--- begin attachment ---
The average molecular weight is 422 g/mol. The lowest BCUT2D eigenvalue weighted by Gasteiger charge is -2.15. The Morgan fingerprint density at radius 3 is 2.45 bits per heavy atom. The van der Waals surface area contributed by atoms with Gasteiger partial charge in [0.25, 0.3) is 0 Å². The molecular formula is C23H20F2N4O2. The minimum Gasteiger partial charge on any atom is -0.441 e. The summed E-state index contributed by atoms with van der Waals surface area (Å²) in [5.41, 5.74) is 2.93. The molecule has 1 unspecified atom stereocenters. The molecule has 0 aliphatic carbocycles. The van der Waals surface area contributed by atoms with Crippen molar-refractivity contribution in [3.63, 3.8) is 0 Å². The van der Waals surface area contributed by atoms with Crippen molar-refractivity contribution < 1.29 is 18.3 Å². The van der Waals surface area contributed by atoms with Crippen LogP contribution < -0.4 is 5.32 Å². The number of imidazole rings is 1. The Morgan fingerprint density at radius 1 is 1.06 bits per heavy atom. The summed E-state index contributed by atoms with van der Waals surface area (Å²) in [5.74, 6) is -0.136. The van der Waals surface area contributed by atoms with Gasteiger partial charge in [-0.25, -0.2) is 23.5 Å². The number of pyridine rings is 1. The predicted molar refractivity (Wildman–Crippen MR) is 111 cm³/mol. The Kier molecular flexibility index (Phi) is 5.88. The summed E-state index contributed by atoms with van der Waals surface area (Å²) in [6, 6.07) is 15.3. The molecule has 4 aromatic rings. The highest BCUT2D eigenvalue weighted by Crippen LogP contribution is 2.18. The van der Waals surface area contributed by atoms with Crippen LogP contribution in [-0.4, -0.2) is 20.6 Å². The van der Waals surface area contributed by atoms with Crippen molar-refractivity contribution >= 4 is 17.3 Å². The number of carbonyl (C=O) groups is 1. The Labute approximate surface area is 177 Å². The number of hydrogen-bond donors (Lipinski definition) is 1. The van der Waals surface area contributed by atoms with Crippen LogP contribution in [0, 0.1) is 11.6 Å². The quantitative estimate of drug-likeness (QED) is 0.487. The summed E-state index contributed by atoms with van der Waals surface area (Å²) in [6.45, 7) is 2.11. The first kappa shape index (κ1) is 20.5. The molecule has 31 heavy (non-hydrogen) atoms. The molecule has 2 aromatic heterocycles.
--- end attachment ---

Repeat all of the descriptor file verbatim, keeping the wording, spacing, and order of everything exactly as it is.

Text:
The average molecular weight is 422 g/mol. The lowest BCUT2D eigenvalue weighted by Gasteiger charge is -2.15. The Morgan fingerprint density at radius 3 is 2.45 bits per heavy atom. The van der Waals surface area contributed by atoms with Gasteiger partial charge in [0.25, 0.3) is 0 Å². The molecular formula is C23H20F2N4O2. The minimum Gasteiger partial charge on any atom is -0.441 e. The summed E-state index contributed by atoms with van der Waals surface area (Å²) in [5.41, 5.74) is 2.93. The molecule has 1 unspecified atom stereocenters. The molecule has 0 aliphatic carbocycles. The van der Waals surface area contributed by atoms with Crippen molar-refractivity contribution in [3.63, 3.8) is 0 Å². The van der Waals surface area contributed by atoms with Crippen molar-refractivity contribution < 1.29 is 18.3 Å². The van der Waals surface area contributed by atoms with Crippen LogP contribution < -0.4 is 5.32 Å². The number of imidazole rings is 1. The Morgan fingerprint density at radius 1 is 1.06 bits per heavy atom. The summed E-state index contributed by atoms with van der Waals surface area (Å²) in [5.74, 6) is -0.136. The van der Waals surface area contributed by atoms with Gasteiger partial charge in [-0.25, -0.2) is 23.5 Å². The number of pyridine rings is 1. The predicted molar refractivity (Wildman–Crippen MR) is 111 cm³/mol. The Kier molecular flexibility index (Phi) is 5.88. The summed E-state index contributed by atoms with van der Waals surface area (Å²) in [6, 6.07) is 15.3. The molecule has 4 aromatic rings. The highest BCUT2D eigenvalue weighted by Crippen LogP contribution is 2.18. The van der Waals surface area contributed by atoms with Crippen LogP contribution in [-0.4, -0.2) is 20.6 Å². The van der Waals surface area contributed by atoms with Crippen molar-refractivity contribution >= 4 is 17.3 Å². The number of carbonyl (C=O) groups is 1. The Labute approximate surface area is 177 Å². The number of hydrogen-bond donors (Lipinski definition) is 1. The van der Waals surface area contributed by atoms with Crippen LogP contribution in [0, 0.1) is 11.6 Å². The quantitative estimate of drug-likeness (QED) is 0.487. The summed E-state index contributed by atoms with van der Waals surface area (Å²) in [6.45, 7) is 2.11. The first kappa shape index (κ1) is 20.5. The molecule has 31 heavy (non-hydrogen) atoms. The molecule has 2 aromatic heterocycles.